Sept. 12, 2011
By Brian Gunning, Army Athletic Communications
WEST POINT, N.Y. - One of the words most associated with West Point is legacy. From the countless military heroes to the leaders in business, science and industry, each member of the Long Gray Line contributes to the Academy's legacy as the world's foremost leader development institution.
For Army senior linebacker Steven Erzinger, the concept of legacy was brought into focus last December during the Black Knights' preparation for its annual contest with Navy. It was during that time that Army's senior class of 2011 chose him to carry their legacy forward, one that would include the program's first winning season in 14 years and the team's first bowl victory in 25 years.
Erzinger was chosen as a "legacy captain," the player that would best represent the ideals and accomplishments of the previous year's seniors and ensure that the younger generation of Army players are well-heeled in the culture of Army Football.
"We've gone to the legacy captain model," head coach Rich Ellerson explained. "Our graduating seniors, during the Navy preparation, decided who one of the next captains was going to be. He's a guy who the seniors pick looking over their shoulder. Who do those graduating seniors want to carry on the effort, carry on the legacy and carry on the tradition that they've helped create? The graduating firsties have a chance to fire that last salvo by looking over their shoulder and helping articulate that new team's personality as it starts to form in the spring."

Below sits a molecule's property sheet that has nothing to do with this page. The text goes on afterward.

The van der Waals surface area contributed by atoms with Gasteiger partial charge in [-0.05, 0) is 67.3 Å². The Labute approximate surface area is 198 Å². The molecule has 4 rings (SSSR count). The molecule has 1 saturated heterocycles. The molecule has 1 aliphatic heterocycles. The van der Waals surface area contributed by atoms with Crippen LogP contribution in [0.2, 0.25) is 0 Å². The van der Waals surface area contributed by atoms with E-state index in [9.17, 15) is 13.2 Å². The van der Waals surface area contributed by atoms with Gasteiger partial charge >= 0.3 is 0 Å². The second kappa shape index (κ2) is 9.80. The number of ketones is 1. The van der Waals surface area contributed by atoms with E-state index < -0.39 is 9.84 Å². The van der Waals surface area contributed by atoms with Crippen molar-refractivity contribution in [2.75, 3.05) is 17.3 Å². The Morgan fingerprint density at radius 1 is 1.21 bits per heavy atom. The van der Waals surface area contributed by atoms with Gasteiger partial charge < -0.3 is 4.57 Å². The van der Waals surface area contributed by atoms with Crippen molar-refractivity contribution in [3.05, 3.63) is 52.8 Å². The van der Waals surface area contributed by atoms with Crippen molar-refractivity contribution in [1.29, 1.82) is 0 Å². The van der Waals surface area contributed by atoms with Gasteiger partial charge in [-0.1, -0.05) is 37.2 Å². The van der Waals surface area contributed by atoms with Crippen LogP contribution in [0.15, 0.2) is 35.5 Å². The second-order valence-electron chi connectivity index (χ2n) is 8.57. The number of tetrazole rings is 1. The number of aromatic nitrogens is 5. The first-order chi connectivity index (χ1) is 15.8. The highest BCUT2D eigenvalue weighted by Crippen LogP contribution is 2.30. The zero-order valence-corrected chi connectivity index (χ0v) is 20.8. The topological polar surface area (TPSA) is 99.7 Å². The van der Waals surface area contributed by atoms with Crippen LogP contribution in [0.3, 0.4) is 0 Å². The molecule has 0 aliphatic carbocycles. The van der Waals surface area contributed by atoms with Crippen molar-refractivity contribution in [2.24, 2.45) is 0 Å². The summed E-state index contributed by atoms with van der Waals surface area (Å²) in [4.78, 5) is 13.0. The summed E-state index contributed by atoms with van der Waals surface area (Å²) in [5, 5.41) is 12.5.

Erzinger is both humbled and perplexed by his role within the team. As Ellerson said, If last year's group chose Erzinger to help articulate the personality of the 2011 team, then modesty and the concept of team will be two of the most prominent traits of this year's version of Army football.
"To be honest, I don't really know why I'm looked at as a leader," Erzinger said. "I've played so I have some credibility on the field, and I feel I conduct myself reasonably well. It's a myth to me, but I'm just happy I got the opportunity. I don't look too deep into it, but it's definitely cool to have had last year's seniors hand off the torch to me. It's an honor and something that I really do value, but there were a lot of really good choices. I'm happy they chose me."
The native of Houston, Texas, is also thankful he is not the lone voice in the locker room. In addition to co-captains Max Jenkins and Andrew Rodriguez, Erzinger is relying on the whole senior class to play a leadership role in 2011, especially with so many young players on the roster and sprinkled throughout the depth chart. This year's senior class is the last to go through the recent coaching transition, an experience Erzinger believes has helped bond the group.
"We've been through a lot together as a senior class," he explained." It's been a great transition, but we've had to adapt and be uncomfortable a lot. It's been fun to be with these guys and go through it. Anybody who has ever been in this type of role knows that you can't do it by yourself."
In order to understand Erzinger's point of view, it helps to start by taking a look at his family. He is technically the youngest of four children - seven minutes younger than his twin brother, Scott - all of which have gone on to success at the college level. The oldest sibling, Alison, earned All-America honors in the 400-meter hurdles in 2005. Steven's older sister, Stephanie, is currently enrolled at the University of Texas medical school. Scott, who often tries to play big brother despite their mere minutes of separation, is currently on the baseball team at Texas Tech. Throw in a father who played college football at the University of Wyoming, and the conditions were certainly right to produce an athletic-minded and competitive person who understood the value of teamwork and family.